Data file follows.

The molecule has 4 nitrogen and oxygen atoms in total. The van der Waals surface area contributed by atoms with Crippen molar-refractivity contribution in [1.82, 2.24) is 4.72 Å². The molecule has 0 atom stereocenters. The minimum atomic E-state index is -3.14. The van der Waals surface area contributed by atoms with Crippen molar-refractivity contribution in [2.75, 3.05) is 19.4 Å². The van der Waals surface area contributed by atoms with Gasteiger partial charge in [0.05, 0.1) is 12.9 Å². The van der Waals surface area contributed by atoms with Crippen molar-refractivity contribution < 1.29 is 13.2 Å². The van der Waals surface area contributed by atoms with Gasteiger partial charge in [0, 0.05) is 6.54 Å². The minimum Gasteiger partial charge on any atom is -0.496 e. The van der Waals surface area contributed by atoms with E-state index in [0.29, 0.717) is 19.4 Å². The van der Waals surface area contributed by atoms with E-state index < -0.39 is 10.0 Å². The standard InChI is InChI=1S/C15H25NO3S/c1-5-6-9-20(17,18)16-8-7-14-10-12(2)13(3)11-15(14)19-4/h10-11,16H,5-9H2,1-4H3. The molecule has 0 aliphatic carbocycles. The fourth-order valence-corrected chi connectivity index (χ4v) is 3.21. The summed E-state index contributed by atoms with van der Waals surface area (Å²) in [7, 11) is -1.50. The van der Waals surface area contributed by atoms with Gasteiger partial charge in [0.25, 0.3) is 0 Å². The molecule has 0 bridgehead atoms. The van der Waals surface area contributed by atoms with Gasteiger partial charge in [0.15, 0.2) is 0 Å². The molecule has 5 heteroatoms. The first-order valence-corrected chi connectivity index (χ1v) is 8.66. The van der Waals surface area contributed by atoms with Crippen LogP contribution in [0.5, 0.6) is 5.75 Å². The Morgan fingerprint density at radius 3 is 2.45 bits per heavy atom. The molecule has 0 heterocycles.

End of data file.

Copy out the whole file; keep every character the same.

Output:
The molecule has 4 nitrogen and oxygen atoms in total. The van der Waals surface area contributed by atoms with Crippen molar-refractivity contribution in [1.82, 2.24) is 4.72 Å². The molecule has 0 atom stereocenters. The minimum atomic E-state index is -3.14. The van der Waals surface area contributed by atoms with Crippen molar-refractivity contribution in [2.75, 3.05) is 19.4 Å². The van der Waals surface area contributed by atoms with Gasteiger partial charge in [0.05, 0.1) is 12.9 Å². The van der Waals surface area contributed by atoms with Crippen molar-refractivity contribution < 1.29 is 13.2 Å². The van der Waals surface area contributed by atoms with Gasteiger partial charge in [0, 0.05) is 6.54 Å². The minimum Gasteiger partial charge on any atom is -0.496 e. The van der Waals surface area contributed by atoms with E-state index in [0.29, 0.717) is 19.4 Å². The van der Waals surface area contributed by atoms with E-state index < -0.39 is 10.0 Å². The standard InChI is InChI=1S/C15H25NO3S/c1-5-6-9-20(17,18)16-8-7-14-10-12(2)13(3)11-15(14)19-4/h10-11,16H,5-9H2,1-4H3. The molecule has 0 aliphatic carbocycles. The fourth-order valence-corrected chi connectivity index (χ4v) is 3.21. The summed E-state index contributed by atoms with van der Waals surface area (Å²) in [7, 11) is -1.50. The van der Waals surface area contributed by atoms with Gasteiger partial charge in [0.25, 0.3) is 0 Å². The molecule has 0 bridgehead atoms. The van der Waals surface area contributed by atoms with Gasteiger partial charge in [0.15, 0.2) is 0 Å². The molecule has 5 heteroatoms. The first-order valence-corrected chi connectivity index (χ1v) is 8.66. The van der Waals surface area contributed by atoms with Crippen LogP contribution in [0.5, 0.6) is 5.75 Å². The Morgan fingerprint density at radius 3 is 2.45 bits per heavy atom. The molecule has 0 heterocycles.